Sandoval Signpost

 

An independent monthly newspaper serving the community since 1988
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Dave Harper

If you lose or find an animal in Placitas area, call the Animal Hotline at 867-6135. The Hotline is a nonprofit service run by Dave and January Harper to help reunite lost and found pets. Placing a Lost or Found in the Animal Hotline is a free service courtesy of the Signpost—we can sometimes even include a photo. Call Dave and January at 867-6135 or 263-2266 and leave a detailed message, or email the Animal Hotline at: placitasdave@aol.com (but call, too).


FOUND:

DOG: Black, female pit bull appears to be six-to-eight weeks old. Mom was white and tan and took off, but left the baby behind. Found near the Placitas Elementary School on July 22. #4061

DOG: Two-to-three-month-old male Lab. Dog went to Watermelon Mountain Ranch on July 21. #4062

DOG: Small, six-to-seven pound dog. Appears to have a Pug face, white with black and grey spots and thin, bushy tail. Found August 1 at trailhead of Forest Lane and Placitas West Road. #4063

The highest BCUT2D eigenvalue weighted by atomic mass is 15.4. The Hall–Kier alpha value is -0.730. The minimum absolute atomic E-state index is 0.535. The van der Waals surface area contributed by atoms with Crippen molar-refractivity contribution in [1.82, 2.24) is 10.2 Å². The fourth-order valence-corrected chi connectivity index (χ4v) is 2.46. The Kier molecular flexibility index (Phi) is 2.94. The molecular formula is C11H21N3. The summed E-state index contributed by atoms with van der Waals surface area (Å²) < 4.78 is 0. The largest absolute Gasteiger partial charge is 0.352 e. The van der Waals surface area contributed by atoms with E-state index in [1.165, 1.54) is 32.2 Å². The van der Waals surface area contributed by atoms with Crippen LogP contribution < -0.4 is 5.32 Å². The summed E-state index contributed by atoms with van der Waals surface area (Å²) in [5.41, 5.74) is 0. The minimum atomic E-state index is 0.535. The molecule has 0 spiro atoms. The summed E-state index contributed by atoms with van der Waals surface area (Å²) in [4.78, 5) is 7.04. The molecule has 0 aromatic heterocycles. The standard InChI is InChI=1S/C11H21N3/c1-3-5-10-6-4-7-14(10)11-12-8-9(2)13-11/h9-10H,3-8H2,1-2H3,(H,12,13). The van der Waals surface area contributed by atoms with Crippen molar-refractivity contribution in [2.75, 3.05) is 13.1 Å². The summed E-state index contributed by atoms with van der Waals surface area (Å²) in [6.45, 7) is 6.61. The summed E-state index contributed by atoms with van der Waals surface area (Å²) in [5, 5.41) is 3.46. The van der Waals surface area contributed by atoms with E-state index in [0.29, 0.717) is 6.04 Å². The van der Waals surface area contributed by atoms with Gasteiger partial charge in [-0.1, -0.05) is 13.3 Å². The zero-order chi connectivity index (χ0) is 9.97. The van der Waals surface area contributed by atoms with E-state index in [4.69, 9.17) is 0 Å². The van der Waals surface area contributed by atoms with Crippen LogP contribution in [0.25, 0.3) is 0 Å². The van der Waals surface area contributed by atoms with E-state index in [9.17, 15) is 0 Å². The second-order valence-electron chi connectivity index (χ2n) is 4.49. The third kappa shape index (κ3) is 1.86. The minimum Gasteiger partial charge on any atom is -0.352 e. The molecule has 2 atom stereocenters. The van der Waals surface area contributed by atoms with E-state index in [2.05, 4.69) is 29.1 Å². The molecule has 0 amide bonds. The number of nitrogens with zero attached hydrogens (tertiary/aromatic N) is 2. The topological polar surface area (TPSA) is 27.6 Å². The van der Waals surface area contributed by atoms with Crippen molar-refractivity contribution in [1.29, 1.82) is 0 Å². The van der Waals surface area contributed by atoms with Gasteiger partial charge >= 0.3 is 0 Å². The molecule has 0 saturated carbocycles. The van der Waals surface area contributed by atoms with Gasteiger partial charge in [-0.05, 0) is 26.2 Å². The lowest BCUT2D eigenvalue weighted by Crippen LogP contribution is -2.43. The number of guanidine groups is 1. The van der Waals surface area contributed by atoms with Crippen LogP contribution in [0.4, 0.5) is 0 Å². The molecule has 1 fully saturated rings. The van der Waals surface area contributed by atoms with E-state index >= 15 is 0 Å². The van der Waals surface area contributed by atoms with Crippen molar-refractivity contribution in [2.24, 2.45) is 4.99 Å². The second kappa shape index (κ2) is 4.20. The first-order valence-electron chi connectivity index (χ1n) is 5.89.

SEEN:

TWO DOGS: Mostly black. Appear to be siblings. Seen July 24 off Camino Barranca, up Camino Canon in Placitas. #4064

 

Animal News
 

Lalo

Lalo’s pet prints:

Lalo loves to receive your pet and animal photos to print in the Signpost.
Email them to “Lalo” at: email@sandovalsignpost.com.
Or mail prints to: Signpost, P. O. Box 889 Placitas, NM 87043


A packrat captured in Placitas contemplates freedom as it’s released into the wild far from any homes.
Photo credit: —Bill Diven

Auto wiring fails as pesky packrats move in

—Bill Diven

If the new TV drama about the animal kingdom rising up to battle humans ever becomes reality, packrats from Placitas could lead the charge. Forget their cute faces and twitching whiskers. Think expensive car repairs or clearing nests from inside walls. Oh, and also highway carnage and the plague.

“It never reached that point,” Leland Bowen said when asked if he thought he was going to die when his van suddenly accelerated on its own. “If we’d been on the steep hill above the Chama River, oh, man, that would have been horrific.”

Leland tried fiddling with the cruise control and shifting gears before eventually stopping the Plymouth Voyager van near Abiquiú Lake by turning off the ignition and riding hard on the now-powerless power brakes. He then found a piece of wood jammed between the engine valve cover and the throttle linkage.